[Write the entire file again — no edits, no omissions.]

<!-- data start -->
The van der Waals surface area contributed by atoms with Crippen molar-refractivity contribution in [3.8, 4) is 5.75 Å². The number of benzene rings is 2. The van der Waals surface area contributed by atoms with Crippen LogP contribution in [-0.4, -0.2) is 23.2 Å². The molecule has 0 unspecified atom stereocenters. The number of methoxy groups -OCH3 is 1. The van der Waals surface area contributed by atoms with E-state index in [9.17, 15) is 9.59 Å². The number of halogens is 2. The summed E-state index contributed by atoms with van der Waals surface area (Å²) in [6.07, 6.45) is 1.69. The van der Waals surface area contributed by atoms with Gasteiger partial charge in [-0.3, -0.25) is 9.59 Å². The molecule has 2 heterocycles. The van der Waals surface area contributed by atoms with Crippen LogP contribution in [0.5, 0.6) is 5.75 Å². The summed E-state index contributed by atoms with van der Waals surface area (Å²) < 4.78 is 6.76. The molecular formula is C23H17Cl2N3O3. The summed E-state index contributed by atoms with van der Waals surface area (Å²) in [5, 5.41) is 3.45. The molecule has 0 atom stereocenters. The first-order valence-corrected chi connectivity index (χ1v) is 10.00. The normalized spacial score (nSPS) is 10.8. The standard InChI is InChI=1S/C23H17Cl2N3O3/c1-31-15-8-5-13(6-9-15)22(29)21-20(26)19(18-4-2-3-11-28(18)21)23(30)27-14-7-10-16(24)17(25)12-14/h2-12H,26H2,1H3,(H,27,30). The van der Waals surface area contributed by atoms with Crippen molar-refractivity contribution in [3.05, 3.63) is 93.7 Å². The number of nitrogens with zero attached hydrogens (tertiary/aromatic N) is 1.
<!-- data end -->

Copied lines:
The van der Waals surface area contributed by atoms with Crippen molar-refractivity contribution in [3.8, 4) is 5.75 Å². The number of benzene rings is 2. The van der Waals surface area contributed by atoms with Crippen LogP contribution in [-0.4, -0.2) is 23.2 Å². The molecule has 0 unspecified atom stereocenters. The number of methoxy groups -OCH3 is 1. The van der Waals surface area contributed by atoms with E-state index in [9.17, 15) is 9.59 Å². The number of halogens is 2. The summed E-state index contributed by atoms with van der Waals surface area (Å²) in [6.07, 6.45) is 1.69. The van der Waals surface area contributed by atoms with Gasteiger partial charge in [-0.3, -0.25) is 9.59 Å². The molecule has 2 heterocycles. The van der Waals surface area contributed by atoms with Crippen LogP contribution in [0.5, 0.6) is 5.75 Å². The summed E-state index contributed by atoms with van der Waals surface area (Å²) < 4.78 is 6.76. The molecular formula is C23H17Cl2N3O3. The summed E-state index contributed by atoms with van der Waals surface area (Å²) in [5, 5.41) is 3.45. The molecule has 0 atom stereocenters. The first-order valence-corrected chi connectivity index (χ1v) is 10.00. The normalized spacial score (nSPS) is 10.8. The standard InChI is InChI=1S/C23H17Cl2N3O3/c1-31-15-8-5-13(6-9-15)22(29)21-20(26)19(18-4-2-3-11-28(18)21)23(30)27-14-7-10-16(24)17(25)12-14/h2-12H,26H2,1H3,(H,27,30). The van der Waals surface area contributed by atoms with Crippen molar-refractivity contribution in [3.05, 3.63) is 93.7 Å². The number of nitrogens with zero attached hydrogens (tertiary/aromatic N) is 1.